The 10 Best Game Developers That Are No Longer Making Games

The gaming industry is constantly moving forward, but when one looks back, the realization of how much has been lost becomes startlingly apparent. Many of the greatest game development studios of the past few decades are, sadly, no longer around. Some of the most beloved game franchises, many that are still around today, were the creations of these bygone studios. Some of these development studios just couldn’t keep up with changing trends and technology, but a lot of them are victims of EA’s relentless mission to dominate the video game industry.

10 Psygnosis

Psygnosis was founded in 1984, and headquartered in Liverpool, England. The studio got its start developing and publishing games for the early microcomputers, such as the Commodore 64 and Amiga, Atari ST, and ZX Spectrum. Their games were famous for having impressive graphics, sound, and responsive controls. Some notable games from Psygnosis include; Shadow of the Beast, Lemmings, Colony Wars, Destruction Derby, and the Wipeout series. Psygnosis was one of the premier developers for the PlayStation, and did such a great job that the studio was acquired by Sony in 1993. After the acquisition, the studio was eventually subsumed into Sony Entertainment; with the Liverpool location closing in August 2012.

9 Westwood Studios

Any gamer who grew up in the ‘90s knows about Westwood Studios. This studio, founded in 1985, is responsible for some of the most famous game franchises of that era. In 1992, Westwood Studios merged with Richard Branson’s Virgin Studios; then was acquired by EA in 1998. The most famous of Westwood Studios games are those in the Command & Conquer series of real-time strategy games. In fact, this studio helped launch the RTS craze of the ‘90s with Dune II, a precursor to Command & Conquer and Blizzard’s Warcraft series. Westwood Studios is also well-known for some of their Dungeons & Dragons licensed games, like Eye of the Beholder I & II.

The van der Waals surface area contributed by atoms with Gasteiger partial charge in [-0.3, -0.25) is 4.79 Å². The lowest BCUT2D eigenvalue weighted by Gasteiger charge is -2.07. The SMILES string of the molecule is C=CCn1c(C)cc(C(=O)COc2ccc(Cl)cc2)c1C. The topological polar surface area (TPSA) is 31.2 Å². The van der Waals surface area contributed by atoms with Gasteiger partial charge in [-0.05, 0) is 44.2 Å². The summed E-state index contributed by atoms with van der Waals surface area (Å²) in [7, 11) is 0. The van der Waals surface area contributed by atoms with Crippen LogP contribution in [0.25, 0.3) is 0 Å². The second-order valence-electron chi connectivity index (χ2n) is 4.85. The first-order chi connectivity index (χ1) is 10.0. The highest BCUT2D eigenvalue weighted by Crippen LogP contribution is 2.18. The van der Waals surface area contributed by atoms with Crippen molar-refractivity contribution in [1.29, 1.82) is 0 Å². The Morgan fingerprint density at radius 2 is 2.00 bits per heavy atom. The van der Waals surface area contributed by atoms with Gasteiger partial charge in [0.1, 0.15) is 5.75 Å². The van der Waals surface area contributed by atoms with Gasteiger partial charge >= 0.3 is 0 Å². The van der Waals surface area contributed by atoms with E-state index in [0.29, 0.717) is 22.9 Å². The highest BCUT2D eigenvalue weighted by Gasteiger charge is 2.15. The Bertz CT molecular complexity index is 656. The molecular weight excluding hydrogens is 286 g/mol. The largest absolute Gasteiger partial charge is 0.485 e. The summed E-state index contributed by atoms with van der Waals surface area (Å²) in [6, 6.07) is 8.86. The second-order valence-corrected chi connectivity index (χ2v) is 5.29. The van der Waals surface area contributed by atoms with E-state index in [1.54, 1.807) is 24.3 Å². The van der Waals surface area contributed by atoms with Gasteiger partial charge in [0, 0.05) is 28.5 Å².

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8 Bullfrog Productions

The founding of Bullfrog Studios, in 1987, is a classic example of “right-place, right-time”. Commodore contacted the company’s famous founder, Peter Molyneux, after mistaking his company Taurus Impact Systems for another company – named Torus. Molyneux didn’t inform Commodore of their mistake, and instead led them to believe they had contacted the right company. Before Commodore realized their mistake, deals had been made, and they had sent Taurus several Amigas with which to develop networking software. Bullfrog’s third game was the critically acclaimed Populus. Other notable games from Bullfrog are; Magic Carpet, Dungeon Keeper, Theme Park, and Syndicate.